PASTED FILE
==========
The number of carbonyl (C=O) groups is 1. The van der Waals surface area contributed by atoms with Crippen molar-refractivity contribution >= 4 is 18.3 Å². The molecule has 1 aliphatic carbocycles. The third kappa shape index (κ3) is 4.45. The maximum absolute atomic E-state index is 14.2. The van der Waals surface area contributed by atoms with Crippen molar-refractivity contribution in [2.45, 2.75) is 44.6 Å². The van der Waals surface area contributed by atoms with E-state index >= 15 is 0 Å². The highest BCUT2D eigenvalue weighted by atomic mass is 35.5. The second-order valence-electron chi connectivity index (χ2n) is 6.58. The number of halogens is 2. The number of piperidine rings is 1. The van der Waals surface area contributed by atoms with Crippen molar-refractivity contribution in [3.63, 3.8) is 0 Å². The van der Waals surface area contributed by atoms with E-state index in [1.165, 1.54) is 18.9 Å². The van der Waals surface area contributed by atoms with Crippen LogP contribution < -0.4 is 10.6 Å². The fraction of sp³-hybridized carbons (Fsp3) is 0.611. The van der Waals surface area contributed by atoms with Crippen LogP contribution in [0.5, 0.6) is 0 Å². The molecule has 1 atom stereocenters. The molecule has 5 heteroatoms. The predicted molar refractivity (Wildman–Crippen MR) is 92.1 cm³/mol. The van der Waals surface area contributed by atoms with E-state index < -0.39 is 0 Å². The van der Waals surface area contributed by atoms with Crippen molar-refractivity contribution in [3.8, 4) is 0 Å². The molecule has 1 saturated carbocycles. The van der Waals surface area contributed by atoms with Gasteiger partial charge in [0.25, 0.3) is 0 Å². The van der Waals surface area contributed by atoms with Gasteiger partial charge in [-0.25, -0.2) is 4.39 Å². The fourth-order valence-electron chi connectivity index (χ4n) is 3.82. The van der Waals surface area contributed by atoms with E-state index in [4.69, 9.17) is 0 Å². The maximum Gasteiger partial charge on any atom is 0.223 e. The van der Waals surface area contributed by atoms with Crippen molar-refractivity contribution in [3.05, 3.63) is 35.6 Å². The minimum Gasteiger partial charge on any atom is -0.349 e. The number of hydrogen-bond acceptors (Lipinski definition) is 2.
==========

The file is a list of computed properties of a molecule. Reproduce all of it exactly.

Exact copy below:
The number of carbonyl (C=O) groups is 1. The van der Waals surface area contributed by atoms with Crippen molar-refractivity contribution >= 4 is 18.3 Å². The molecule has 1 aliphatic carbocycles. The third kappa shape index (κ3) is 4.45. The maximum absolute atomic E-state index is 14.2. The van der Waals surface area contributed by atoms with Crippen molar-refractivity contribution in [2.45, 2.75) is 44.6 Å². The van der Waals surface area contributed by atoms with E-state index >= 15 is 0 Å². The highest BCUT2D eigenvalue weighted by atomic mass is 35.5. The second-order valence-electron chi connectivity index (χ2n) is 6.58. The number of halogens is 2. The number of piperidine rings is 1. The van der Waals surface area contributed by atoms with Crippen molar-refractivity contribution in [3.63, 3.8) is 0 Å². The van der Waals surface area contributed by atoms with E-state index in [1.165, 1.54) is 18.9 Å². The van der Waals surface area contributed by atoms with Crippen LogP contribution < -0.4 is 10.6 Å². The fraction of sp³-hybridized carbons (Fsp3) is 0.611. The van der Waals surface area contributed by atoms with Crippen LogP contribution in [0.5, 0.6) is 0 Å². The molecule has 1 atom stereocenters. The molecule has 5 heteroatoms. The predicted molar refractivity (Wildman–Crippen MR) is 92.1 cm³/mol. The van der Waals surface area contributed by atoms with E-state index < -0.39 is 0 Å². The van der Waals surface area contributed by atoms with Crippen molar-refractivity contribution in [3.8, 4) is 0 Å². The molecule has 1 saturated carbocycles. The van der Waals surface area contributed by atoms with Gasteiger partial charge in [0.25, 0.3) is 0 Å². The van der Waals surface area contributed by atoms with Gasteiger partial charge in [-0.25, -0.2) is 4.39 Å². The fourth-order valence-electron chi connectivity index (χ4n) is 3.82. The van der Waals surface area contributed by atoms with E-state index in [4.69, 9.17) is 0 Å². The maximum Gasteiger partial charge on any atom is 0.223 e. The van der Waals surface area contributed by atoms with Crippen molar-refractivity contribution in [3.05, 3.63) is 35.6 Å². The minimum Gasteiger partial charge on any atom is -0.349 e. The number of hydrogen-bond acceptors (Lipinski definition) is 2.